The term Iroquois describes one of American history's most influential Native American confederacies, the Haudenosaunee, or "People of the Longhouse." Based mainly in present-day New York State, they played a major role in regional trade and diplomacy. The Iroquois also helped influence the democratic ways of life in the new United States through Benjamin Franklin, a Founding Father who had observed the Iroquois. Enduring the theft of much of their traditional land base following 1800, the Iroquois fought proposals to force them to leave their homelands. In the midst of this, they preserved their culture, with its year-round thanksgiving cycle and reverence for nature.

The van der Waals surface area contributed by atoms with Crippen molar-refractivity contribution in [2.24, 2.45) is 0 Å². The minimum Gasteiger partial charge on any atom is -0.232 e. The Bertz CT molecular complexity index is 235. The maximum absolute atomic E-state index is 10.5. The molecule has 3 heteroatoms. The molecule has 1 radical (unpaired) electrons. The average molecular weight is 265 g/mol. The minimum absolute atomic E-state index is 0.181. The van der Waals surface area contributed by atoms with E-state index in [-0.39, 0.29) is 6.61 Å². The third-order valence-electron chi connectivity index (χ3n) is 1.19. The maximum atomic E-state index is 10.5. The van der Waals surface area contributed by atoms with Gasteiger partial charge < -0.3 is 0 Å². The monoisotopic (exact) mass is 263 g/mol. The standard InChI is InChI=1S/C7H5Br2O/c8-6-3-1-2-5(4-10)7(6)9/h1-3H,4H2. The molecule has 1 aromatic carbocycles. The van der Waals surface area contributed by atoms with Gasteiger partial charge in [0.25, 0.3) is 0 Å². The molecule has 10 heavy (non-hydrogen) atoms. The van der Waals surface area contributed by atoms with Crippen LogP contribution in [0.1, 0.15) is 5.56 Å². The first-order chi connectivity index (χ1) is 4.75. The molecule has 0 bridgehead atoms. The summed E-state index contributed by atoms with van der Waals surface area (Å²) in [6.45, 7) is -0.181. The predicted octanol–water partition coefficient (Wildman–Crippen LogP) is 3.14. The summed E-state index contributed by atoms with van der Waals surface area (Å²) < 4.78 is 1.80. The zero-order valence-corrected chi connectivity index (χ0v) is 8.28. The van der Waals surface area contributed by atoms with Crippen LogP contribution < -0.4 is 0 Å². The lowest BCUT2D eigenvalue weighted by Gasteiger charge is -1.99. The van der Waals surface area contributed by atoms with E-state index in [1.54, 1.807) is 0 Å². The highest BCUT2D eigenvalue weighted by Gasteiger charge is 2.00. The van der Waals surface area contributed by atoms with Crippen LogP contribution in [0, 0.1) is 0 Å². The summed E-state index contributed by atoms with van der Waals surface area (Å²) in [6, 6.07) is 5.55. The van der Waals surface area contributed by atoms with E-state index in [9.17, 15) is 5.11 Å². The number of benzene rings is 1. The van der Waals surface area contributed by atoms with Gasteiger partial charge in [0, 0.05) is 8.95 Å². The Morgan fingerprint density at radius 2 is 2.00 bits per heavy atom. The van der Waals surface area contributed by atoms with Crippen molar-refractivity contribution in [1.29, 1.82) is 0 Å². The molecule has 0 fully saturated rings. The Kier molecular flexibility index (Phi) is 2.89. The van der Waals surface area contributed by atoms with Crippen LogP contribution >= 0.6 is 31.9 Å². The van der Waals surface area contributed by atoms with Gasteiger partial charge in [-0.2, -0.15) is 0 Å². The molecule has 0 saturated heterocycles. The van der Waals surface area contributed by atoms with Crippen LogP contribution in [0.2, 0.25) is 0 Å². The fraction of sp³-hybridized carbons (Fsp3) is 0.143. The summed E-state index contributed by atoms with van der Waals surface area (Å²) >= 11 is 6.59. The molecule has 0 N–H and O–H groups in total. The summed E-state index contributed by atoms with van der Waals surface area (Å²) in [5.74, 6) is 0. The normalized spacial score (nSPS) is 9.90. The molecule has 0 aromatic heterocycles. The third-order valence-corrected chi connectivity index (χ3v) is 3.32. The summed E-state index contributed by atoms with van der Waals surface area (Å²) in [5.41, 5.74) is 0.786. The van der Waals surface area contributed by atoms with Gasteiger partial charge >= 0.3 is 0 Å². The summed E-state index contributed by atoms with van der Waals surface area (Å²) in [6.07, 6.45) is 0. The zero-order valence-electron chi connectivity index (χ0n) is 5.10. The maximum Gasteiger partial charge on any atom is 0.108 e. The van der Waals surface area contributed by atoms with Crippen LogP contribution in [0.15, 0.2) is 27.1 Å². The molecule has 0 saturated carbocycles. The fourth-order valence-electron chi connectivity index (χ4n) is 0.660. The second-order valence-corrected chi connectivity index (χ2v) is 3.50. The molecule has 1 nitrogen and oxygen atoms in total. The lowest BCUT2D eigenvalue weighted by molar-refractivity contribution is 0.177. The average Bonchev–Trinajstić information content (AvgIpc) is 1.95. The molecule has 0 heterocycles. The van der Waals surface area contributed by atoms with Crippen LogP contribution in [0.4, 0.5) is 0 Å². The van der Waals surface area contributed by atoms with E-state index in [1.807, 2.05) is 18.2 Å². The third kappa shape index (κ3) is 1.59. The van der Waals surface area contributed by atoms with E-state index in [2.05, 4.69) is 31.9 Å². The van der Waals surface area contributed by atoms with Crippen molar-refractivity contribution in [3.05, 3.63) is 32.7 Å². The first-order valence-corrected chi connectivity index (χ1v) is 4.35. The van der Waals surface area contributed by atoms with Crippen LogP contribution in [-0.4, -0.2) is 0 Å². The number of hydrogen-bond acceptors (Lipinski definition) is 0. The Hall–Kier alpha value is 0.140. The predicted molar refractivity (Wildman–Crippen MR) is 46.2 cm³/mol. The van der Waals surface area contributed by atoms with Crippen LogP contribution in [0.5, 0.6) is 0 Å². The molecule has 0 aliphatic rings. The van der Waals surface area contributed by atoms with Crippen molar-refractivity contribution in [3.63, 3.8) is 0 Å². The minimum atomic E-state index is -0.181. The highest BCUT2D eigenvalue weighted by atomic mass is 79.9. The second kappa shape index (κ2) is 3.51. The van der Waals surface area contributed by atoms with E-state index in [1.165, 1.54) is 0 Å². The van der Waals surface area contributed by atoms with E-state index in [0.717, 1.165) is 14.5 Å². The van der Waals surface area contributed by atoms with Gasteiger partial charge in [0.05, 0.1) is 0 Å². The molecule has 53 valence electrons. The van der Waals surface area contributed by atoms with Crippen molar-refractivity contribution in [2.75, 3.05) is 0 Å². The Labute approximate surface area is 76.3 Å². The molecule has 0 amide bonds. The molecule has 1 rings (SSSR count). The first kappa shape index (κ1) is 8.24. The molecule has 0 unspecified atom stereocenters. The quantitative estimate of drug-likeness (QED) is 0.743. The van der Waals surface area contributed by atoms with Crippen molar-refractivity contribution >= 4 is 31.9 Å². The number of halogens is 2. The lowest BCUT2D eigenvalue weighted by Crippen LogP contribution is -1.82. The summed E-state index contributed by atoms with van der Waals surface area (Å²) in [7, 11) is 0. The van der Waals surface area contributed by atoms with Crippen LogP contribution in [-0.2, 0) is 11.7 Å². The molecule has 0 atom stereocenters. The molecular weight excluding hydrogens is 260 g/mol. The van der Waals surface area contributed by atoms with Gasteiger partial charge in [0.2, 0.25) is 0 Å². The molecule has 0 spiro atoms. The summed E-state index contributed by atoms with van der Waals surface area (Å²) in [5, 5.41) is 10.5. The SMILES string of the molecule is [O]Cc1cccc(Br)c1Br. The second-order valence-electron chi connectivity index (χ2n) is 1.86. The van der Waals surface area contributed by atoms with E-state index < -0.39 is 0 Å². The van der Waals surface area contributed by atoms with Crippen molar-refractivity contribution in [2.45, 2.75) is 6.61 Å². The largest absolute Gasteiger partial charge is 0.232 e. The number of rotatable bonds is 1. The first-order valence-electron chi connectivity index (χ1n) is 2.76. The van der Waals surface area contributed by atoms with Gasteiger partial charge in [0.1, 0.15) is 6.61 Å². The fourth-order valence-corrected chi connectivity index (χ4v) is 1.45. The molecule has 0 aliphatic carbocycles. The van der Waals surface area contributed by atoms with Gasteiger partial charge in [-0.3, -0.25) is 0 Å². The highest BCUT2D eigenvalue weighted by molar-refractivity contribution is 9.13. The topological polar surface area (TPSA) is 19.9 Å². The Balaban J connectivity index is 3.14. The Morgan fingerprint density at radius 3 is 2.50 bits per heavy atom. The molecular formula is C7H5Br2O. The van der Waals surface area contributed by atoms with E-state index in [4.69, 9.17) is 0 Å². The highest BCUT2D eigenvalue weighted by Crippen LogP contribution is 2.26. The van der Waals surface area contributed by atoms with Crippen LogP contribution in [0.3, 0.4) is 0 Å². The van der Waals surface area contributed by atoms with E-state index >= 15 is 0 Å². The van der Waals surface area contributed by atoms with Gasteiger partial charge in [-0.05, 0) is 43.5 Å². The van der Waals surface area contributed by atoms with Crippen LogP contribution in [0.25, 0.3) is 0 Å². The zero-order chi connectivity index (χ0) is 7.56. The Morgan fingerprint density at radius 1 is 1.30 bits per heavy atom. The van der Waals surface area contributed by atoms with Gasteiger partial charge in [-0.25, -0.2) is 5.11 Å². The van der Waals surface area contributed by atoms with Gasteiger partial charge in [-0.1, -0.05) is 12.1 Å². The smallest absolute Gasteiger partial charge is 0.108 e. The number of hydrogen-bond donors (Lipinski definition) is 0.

The Iroquois describes the significant influence these people had on the creation of the modern United States and their continued roles in American society.
CONTENTS Foreword 1: Iroquois Origins and Ceremonial Culture 2: The Iroquois Form a National Government 3: Early Iroquois Contacts with Europeans 4: The Iroquois Role in a Century of Revolutions 5: Iroquois Ideas and Democracy 6: Battling Land Loss and Assimilation 7: Asserting Ancient Rights 8: Iroquois in Today's World Chronology and Timeline Glossary Bibliography Further Resources Picture Credits Index About the Contributors